As the Cardinals played their final game of the 2013 season on Wednesday night, I wanted to take this opportunity to say thank you to all of the fans that have allowed me to take part in your world over the last few years.
So are you smart and up-to-date?! Do you know the answers to these questions? Who's in the World Series? How many members of Congress are there? Who is Kim Kardashian engaged to?
These numbers in themselves are a sufficient argument to justify granting the Dominican slugger the series' MVP. But baseball is not an individual sport, it is a team effort, and the only Red Sox veteran of the 2004 World Series champions has taken on a crucial leadership role.
The truth is we don't know how this series will end. And what I bet is that Big Papi also knows, ring or no ring, life goes on. The world still spins the next day. So you might as well really enjoy the game.
This World Series is turning into a hard-fought, competitive and exciting one. This World Series has also been surprisingly sloppily played.
It is time for the baseball officials, sportswriters, congressman, and self-appointed guardians of truth, justice, and the American way including baseball, to end the hypocrisy on PEDs and develop a rationale approach to the legitimate use of drugs in sports.
Let us get one thing straight: Intent does not matter in MLB obstruction. In the first ever playoff game in MLB history to be decided by obstruction, the umpires actually got the call correct. The Boston Red Sox complained after their 5-4 loss, but the truth was they deserved to lose Game 3.
Every sport has its own character. Football is often punctuated by violence. Basketball is highlighted by feats of jaw-dropping athleticism. In baseball, the phrase that comes up often is "grind it out." That's why baseball is the sport most like retirement saving.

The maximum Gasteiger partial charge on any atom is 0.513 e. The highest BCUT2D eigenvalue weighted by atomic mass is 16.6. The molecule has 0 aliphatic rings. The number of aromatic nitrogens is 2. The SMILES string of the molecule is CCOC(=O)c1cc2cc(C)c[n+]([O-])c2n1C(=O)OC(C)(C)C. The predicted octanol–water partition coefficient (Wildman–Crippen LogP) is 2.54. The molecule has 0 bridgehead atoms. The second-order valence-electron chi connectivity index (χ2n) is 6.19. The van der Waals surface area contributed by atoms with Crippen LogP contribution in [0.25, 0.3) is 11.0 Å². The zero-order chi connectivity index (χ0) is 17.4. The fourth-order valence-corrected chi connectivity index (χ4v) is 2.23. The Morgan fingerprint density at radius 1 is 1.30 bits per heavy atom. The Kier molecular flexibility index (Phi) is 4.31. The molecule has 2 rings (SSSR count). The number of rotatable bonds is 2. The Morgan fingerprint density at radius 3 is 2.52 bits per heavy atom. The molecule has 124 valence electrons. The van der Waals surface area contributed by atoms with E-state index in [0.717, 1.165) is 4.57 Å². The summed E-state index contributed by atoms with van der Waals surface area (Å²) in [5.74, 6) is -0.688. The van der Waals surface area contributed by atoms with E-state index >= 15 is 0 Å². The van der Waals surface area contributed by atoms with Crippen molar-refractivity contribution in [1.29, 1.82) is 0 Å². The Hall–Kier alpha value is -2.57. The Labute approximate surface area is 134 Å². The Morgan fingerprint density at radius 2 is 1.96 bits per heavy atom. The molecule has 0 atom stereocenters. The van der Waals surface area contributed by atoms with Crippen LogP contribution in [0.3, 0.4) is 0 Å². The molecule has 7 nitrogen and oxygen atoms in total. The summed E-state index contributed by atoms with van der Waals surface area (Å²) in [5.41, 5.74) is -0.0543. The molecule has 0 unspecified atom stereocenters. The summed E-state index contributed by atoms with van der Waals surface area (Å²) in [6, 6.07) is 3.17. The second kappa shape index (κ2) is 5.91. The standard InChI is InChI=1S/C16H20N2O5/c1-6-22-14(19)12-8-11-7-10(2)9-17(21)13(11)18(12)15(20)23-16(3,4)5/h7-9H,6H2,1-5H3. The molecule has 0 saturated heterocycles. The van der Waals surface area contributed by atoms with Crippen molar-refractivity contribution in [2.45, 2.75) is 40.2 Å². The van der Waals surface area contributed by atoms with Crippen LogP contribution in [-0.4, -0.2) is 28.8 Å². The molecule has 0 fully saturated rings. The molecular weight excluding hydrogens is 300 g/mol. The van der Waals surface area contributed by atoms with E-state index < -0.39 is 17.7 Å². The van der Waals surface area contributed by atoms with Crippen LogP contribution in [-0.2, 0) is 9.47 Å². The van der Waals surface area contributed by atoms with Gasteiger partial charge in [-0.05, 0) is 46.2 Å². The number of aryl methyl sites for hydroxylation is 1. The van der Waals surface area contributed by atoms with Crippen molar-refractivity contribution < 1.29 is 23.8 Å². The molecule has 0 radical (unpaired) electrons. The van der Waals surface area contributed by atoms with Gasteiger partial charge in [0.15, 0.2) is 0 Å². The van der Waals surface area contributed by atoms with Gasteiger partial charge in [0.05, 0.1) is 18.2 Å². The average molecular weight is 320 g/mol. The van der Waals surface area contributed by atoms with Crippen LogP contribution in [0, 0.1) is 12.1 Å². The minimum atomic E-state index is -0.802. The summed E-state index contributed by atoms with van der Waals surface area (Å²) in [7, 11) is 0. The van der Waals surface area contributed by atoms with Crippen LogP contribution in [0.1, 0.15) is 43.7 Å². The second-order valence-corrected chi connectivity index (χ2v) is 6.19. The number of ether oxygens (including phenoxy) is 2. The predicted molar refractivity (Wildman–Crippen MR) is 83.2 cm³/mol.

The Cardinal Way is much more than a baseball strategy for a midsize market team to successfully compete in Major League Baseball. It's a model for how any business can efficiently manage finite resources.
Many of us expect to spend a bit of time in front of the TV. And we'll need to eat.
Growing up in northern New Jersey with New Yorkers for parents meant that, when it came to baseball, I could root for the Yankees or I could keep quiet.
There used to be a baseball announcer named Richie Ashburn (Google him, Youtube him, do what you gotta do). If you were ever fortunate enough to listen to him you'll know why we dislike Tim McCarver.
To properly illustrate the overall point of great players doing their everything to help their respective teams win a game, I give you "Exhibit 1-A," in St. Louis second baseman, Matt Carpenter.
I have met more and more Latino fans that tell me that they don't particularly have a "favorite" baseball team. They might care to watch more of their home team games simply because of their location and a particular player, or players.
"Adam Wainwright acted like Hulk Hogan after he won Game 5 against the Pirates, so he shouldn't be saying anything about Mickey Mouse stuff." That's what former All-Star reliever and 4-time World Series champion Jeff Nelson told me.